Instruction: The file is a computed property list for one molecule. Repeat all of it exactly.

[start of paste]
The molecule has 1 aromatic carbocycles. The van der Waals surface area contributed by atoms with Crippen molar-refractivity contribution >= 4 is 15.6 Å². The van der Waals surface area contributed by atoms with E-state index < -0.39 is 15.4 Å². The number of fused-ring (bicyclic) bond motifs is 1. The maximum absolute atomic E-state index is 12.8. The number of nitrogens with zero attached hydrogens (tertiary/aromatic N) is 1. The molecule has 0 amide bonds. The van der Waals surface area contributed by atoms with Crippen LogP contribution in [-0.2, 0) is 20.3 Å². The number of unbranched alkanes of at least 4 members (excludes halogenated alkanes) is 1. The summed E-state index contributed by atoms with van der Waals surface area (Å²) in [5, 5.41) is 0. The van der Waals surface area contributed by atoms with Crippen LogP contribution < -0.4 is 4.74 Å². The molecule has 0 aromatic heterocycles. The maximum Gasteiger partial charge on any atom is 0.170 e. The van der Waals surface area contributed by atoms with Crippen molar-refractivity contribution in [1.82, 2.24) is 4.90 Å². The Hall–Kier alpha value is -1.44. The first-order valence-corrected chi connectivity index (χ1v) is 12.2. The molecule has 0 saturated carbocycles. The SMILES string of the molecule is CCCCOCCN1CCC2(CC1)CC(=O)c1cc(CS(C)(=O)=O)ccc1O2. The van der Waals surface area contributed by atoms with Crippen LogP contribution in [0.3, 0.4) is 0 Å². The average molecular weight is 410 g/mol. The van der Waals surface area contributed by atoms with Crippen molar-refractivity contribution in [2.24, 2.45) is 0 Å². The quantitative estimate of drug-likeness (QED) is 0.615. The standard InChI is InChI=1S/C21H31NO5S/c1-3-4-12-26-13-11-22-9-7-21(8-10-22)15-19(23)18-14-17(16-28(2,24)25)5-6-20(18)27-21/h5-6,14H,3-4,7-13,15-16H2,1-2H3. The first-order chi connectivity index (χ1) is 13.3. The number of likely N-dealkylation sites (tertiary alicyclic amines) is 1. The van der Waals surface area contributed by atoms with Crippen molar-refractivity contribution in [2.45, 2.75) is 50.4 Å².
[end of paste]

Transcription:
The molecule has 1 aromatic carbocycles. The van der Waals surface area contributed by atoms with Crippen molar-refractivity contribution >= 4 is 15.6 Å². The van der Waals surface area contributed by atoms with E-state index < -0.39 is 15.4 Å². The number of fused-ring (bicyclic) bond motifs is 1. The maximum absolute atomic E-state index is 12.8. The number of nitrogens with zero attached hydrogens (tertiary/aromatic N) is 1. The molecule has 0 amide bonds. The van der Waals surface area contributed by atoms with Crippen LogP contribution in [-0.2, 0) is 20.3 Å². The number of unbranched alkanes of at least 4 members (excludes halogenated alkanes) is 1. The summed E-state index contributed by atoms with van der Waals surface area (Å²) in [5, 5.41) is 0. The van der Waals surface area contributed by atoms with Crippen LogP contribution < -0.4 is 4.74 Å². The molecule has 0 aromatic heterocycles. The maximum Gasteiger partial charge on any atom is 0.170 e. The van der Waals surface area contributed by atoms with Crippen molar-refractivity contribution in [1.82, 2.24) is 4.90 Å². The Hall–Kier alpha value is -1.44. The first-order valence-corrected chi connectivity index (χ1v) is 12.2. The molecule has 0 saturated carbocycles. The SMILES string of the molecule is CCCCOCCN1CCC2(CC1)CC(=O)c1cc(CS(C)(=O)=O)ccc1O2. The van der Waals surface area contributed by atoms with Crippen LogP contribution in [0.3, 0.4) is 0 Å². The average molecular weight is 410 g/mol. The van der Waals surface area contributed by atoms with Crippen molar-refractivity contribution in [2.24, 2.45) is 0 Å². The quantitative estimate of drug-likeness (QED) is 0.615. The standard InChI is InChI=1S/C21H31NO5S/c1-3-4-12-26-13-11-22-9-7-21(8-10-22)15-19(23)18-14-17(16-28(2,24)25)5-6-20(18)27-21/h5-6,14H,3-4,7-13,15-16H2,1-2H3. The first-order chi connectivity index (χ1) is 13.3. The number of likely N-dealkylation sites (tertiary alicyclic amines) is 1. The van der Waals surface area contributed by atoms with Crippen molar-refractivity contribution in [2.45, 2.75) is 50.4 Å².